bytes, of a process's stack. The system will not
automatically grow the stack beyond this limit. If
this limit is exceeded, SIGSEGV is generated for
the process. If the process is blocking or ignoring
SIGSEGV, or is catching SIGSEGV and has not made
arrangements to use an alternate stack, the disposition
of SIGSEGV is set to SIG_DFL before it is
generated. Points to the rlimit structure, which
contains the current soft and hard limits. For the
getrlimit() function, the requested limits are
returned in this structure; for the setrlimit()
function, the desired new limits are specified
The getrlimit() function obtains the limits on the consumption
of system resources by the current process and
each process it creates. You use the setrlimit() function
to set these resources.
Each resource limit is specified as either a soft limit or
a hard limit. When a soft limit is exceeded (for example,
if the CPU time is exceeded), a process can receive a signal
until it reaches the hard limit or until it modifies
its resource limit. The rlimit structure is used to specify
the hard and soft limits on a resource, as defined in
the <sys/resource.h> header file.
The calling process must have superuser privilege in order
to raise the maximum limits. An unprivileged process can
alter the rlim_cur field of the rlimit structure within
the range from 0 (zero) to rlim_max or can (irreversibly)
An infinite value for a limit is defined as RLIM_INFINITY,
which means that no limit is enforced for the specified
Because this information is stored in the per-process
information, and inherited by fork(), the setrlimit()
function should be executed directly by the shell in order
to affect all future processes created by the shell. Thus,
rlimit is a built-in command to the shells.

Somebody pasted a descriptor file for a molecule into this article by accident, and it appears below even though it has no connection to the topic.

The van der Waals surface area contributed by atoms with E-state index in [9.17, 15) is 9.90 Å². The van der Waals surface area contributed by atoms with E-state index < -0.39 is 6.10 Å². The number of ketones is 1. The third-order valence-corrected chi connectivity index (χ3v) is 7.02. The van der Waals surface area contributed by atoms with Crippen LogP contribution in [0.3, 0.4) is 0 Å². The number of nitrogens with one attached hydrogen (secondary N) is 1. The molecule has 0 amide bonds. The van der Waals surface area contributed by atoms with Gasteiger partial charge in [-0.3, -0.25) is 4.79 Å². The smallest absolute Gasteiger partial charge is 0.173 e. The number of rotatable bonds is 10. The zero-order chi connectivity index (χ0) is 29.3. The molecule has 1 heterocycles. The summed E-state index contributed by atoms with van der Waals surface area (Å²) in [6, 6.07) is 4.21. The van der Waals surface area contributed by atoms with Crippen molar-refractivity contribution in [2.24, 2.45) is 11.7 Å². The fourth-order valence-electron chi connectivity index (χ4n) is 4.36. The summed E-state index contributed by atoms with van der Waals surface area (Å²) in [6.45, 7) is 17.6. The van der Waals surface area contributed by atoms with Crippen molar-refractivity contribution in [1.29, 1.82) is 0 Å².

The ulimit() function is implemented in terms of setrlimit().
Therefore, the two interfaces should not be used
in the same program. The result of doing so is undefined.
[Tru64 UNIX] When compiled in the X/Open UNIX environment,
calls to the setrlimit() function are internally
renamed by prepending _E to the function name. When you
are debugging a module that includes the setrlimit() function
and for which _XOPEN_SOURCE_EXTENDED has been
defined, use _Esetrlimit to refer to the setrlimit() call.
See standards(5) for additional information.
Upon successful completion, these functions return a value
of 0 (zero). Otherwise, the functions return a value of
-1 and set errno to indicate the error.
If the getrlimit() or setrlimit() function fails, errno is
set to one of the following values for the specified conditions:
[Tru64 UNIX] The address specified for the rlp
parameter is invalid. An invalid resource was specified,
or the new rlim_cur specified in a setrlimit() call
exceeds the new rlim_max specified in that same call. The
limit specified to the setrlimit() function would have
raised the maximum limit value, and the calling process
does not have appropriate privilege.
Functions: quotactl(2), setsysinfo(2), sigaction(2),
sigstack(2), sigvec(2), ulimit(3)